Doctors use several approaches to treat phantom limb pain.
first approach is often medications. No medications have been developed
specifically to treat phantom pain. No drug works for everyone, and
medications don't help everyone. People with phantom pain may need to
try several different drugs to find one that works. Medications commonly
used to treat phantom pain include:
Intravenous infusions of calcitonin during the week after amputation
can reduce phantom limb pain. Calcitonin is a hormone produced by
the body that lowers calcium and phosphate levels in your blood and
slows the rate at which your body breaks down bone. Researchers
aren't sure why it provides pain relief.
Amitriptyline (Elavil), a tricyclic antidepressant, sometimes
relieves phantom pain. Doctors prescribe a lower dose for phantom
pain than that for depression, so side effects may be less severe.
You'll need to take amitriptyline for one to two weeks before you
notice an effect, and you may not receive the full benefit for four
to six weeks. Amitriptyline may also promote sleep, which can make
you feel better. Additional tricyclic antidepressants that may
provide pain relief include doxepin (Sinequan), desipramine (Norpramin),
nortriptyline (Aventyl, Pamelor), imipramine (Tofranil), venlafaxine
(Effexor) and bupropion (Wellbutrin).
When antidepressants don't ease phantom pain, doctors may prescribe
the anticonvulsant drug carbamazepine (Carbatrol, Tegretol).
Carbamazepine controls some types of seizures in the treatment of epilepsy and relieves the facial pain of trigeminal neuralgia. Other
anticonvulsants that may reduce phantom pain include gabapentin (Neurontin),
lamotrigine (Lamictal), phenytoin (Dilantin, Phenytek), tiagabine (Gabitril),
topiramate (Topamax)and valproic acid (Depakene). As with other pain
medications, they don't work for everyone.
Doctors usually use the drug chlorpromazine (Thorazine) to treat
psychotic disorders such as schizophrenia. Sometimes it offers
relief to people with phantom pain.
Clonazepam (Klonopin) is a benzodiazepine, a drug that slows down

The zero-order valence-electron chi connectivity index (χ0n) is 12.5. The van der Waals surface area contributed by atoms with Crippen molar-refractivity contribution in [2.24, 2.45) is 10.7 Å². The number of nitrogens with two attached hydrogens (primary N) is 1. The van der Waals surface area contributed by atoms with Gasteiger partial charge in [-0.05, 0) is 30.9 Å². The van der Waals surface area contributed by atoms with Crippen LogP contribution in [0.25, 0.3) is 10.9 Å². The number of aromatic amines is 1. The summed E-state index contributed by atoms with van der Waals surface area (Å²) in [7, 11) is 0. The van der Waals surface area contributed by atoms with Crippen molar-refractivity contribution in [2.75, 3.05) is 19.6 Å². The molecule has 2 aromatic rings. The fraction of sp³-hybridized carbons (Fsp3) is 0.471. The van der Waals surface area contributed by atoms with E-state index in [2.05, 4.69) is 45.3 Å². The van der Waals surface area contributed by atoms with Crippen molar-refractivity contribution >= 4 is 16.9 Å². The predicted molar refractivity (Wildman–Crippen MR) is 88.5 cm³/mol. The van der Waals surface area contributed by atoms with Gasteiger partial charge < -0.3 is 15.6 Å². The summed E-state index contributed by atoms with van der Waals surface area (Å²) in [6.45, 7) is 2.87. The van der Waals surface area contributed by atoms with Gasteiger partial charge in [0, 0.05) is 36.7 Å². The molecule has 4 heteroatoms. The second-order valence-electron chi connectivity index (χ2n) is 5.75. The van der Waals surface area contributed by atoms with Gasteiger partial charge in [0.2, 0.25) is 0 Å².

the central nervous system. It has many uses, including as a
treatment to relax muscle spasms. Clonazepam may relieve phantom
pain for some people.
Opioid medications, morphine and related painkillers, may be another
option. Taken in appropriate doses, they may provide acceptable
control of phantom pain. However, they may not be appropriate for
people who have a history of substance abuse or pulmonary disease.
An anesthetic originally developed for use in animals, ketamine has
some effect on phantom pain. Hallucinations and delirium are among
ketamine's side effects, however, so doctors don't usually prescribe
it unless other drugs have been ineffective.
This drug is primarily used to treat high blood pressure. Because it
affects pain pathways, it can also be very helpful in a variety of
central pain syndromes, such as phantom pain.
This drug is a muscle relaxant and anti-spasticity drug. It can be
used to treat nerve-related (neuralgic) pain syndromes, painful
muscle spasms associated with central lesions and abnormal nerve (neuropathic)
with medications, treating phantom pain with nonsurgical therapies is a
matter of trial and observation. The following techniques may relieve
electrical nerve stimulation (TENS).
In this approach, a tiny electrical current is applied at specific
points on a nerve pathway. Electrodes placed on your skin make it
possible to deliver the current exactly where it's needed without
causing further pain. This procedure is effective for treating stump
pain, which is often associated with phantom pain. It isn't used to
treat phantom pain. Treatments can be repeated as necessary without
the need for surgery, and there are fewer side effects than with
medications. TENS may be a good approach for people who can't take
or don't get relief from medications.
In this procedure, an electrical current passes through a wire coil
located inside a hand-held device, which is held against your scalp.
The electrical current creates a strong magnetic pulse that passes
through your scalp and skull when the device is held to your head.
The magnetic pulse stimulates nerve cells located in the underlying
brain. Pain relief may last for a week or longer, and you'll need
repeated treatments. This procedure is experimental when used for
Electroconvulsive therapy (ECT).
This noninvasive approach involves applying a small electrical
current through the brain to cause a seizure. Before the current is
administered, you receive medication to prevent pain and physical
injury during the seizure. Although ECT is usually used to treat
depression or other mental disorders, it can be effective against
drugs and noninvasive procedures fail to provide relief, surgery may be
an option. Surgical options include:
Your doctor inserts tiny electrodes along your spinal cord. A small
electrical current delivered to the spinal cord sometimes results in
Deep brain stimulation is similar to spinal cord stimulation except
that the current is delivered to the brain. A surgeon uses a
magnetic resonance imaging (MRI) scan to position the electrodes
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